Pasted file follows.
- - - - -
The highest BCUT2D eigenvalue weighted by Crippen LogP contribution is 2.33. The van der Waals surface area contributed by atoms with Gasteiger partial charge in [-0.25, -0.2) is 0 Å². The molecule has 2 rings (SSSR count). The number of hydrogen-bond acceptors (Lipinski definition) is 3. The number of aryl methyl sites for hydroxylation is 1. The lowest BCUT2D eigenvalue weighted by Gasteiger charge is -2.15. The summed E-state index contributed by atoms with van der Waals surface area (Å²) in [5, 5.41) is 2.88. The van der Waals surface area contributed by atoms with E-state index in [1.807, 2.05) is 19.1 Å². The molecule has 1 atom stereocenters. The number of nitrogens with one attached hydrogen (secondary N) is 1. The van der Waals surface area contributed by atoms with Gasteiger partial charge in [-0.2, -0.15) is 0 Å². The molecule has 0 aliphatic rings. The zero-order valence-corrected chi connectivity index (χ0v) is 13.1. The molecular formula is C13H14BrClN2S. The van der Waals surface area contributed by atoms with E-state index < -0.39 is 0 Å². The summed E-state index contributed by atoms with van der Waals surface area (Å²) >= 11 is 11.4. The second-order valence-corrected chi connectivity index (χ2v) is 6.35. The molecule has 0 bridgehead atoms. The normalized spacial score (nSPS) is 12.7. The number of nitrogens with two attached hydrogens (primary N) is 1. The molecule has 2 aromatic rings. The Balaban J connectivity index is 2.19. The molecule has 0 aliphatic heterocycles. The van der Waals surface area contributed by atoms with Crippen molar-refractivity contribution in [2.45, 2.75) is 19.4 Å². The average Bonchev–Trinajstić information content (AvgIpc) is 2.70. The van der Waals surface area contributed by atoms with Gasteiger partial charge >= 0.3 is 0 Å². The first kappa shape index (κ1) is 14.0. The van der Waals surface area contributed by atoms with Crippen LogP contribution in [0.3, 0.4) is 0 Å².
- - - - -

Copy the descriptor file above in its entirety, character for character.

The highest BCUT2D eigenvalue weighted by Crippen LogP contribution is 2.33. The van der Waals surface area contributed by atoms with Gasteiger partial charge in [-0.25, -0.2) is 0 Å². The molecule has 2 rings (SSSR count). The number of hydrogen-bond acceptors (Lipinski definition) is 3. The number of aryl methyl sites for hydroxylation is 1. The lowest BCUT2D eigenvalue weighted by Gasteiger charge is -2.15. The summed E-state index contributed by atoms with van der Waals surface area (Å²) in [5, 5.41) is 2.88. The van der Waals surface area contributed by atoms with E-state index in [1.807, 2.05) is 19.1 Å². The molecule has 1 atom stereocenters. The number of nitrogens with one attached hydrogen (secondary N) is 1. The van der Waals surface area contributed by atoms with Gasteiger partial charge in [-0.2, -0.15) is 0 Å². The molecule has 0 aliphatic rings. The zero-order valence-corrected chi connectivity index (χ0v) is 13.1. The molecular formula is C13H14BrClN2S. The van der Waals surface area contributed by atoms with E-state index < -0.39 is 0 Å². The summed E-state index contributed by atoms with van der Waals surface area (Å²) >= 11 is 11.4. The second-order valence-corrected chi connectivity index (χ2v) is 6.35. The molecule has 0 bridgehead atoms. The normalized spacial score (nSPS) is 12.7. The number of nitrogens with two attached hydrogens (primary N) is 1. The molecule has 2 aromatic rings. The Balaban J connectivity index is 2.19. The molecule has 0 aliphatic heterocycles. The van der Waals surface area contributed by atoms with Crippen molar-refractivity contribution in [2.45, 2.75) is 19.4 Å². The average Bonchev–Trinajstić information content (AvgIpc) is 2.70. The van der Waals surface area contributed by atoms with Gasteiger partial charge >= 0.3 is 0 Å². The first kappa shape index (κ1) is 14.0. The van der Waals surface area contributed by atoms with Crippen LogP contribution in [0.3, 0.4) is 0 Å².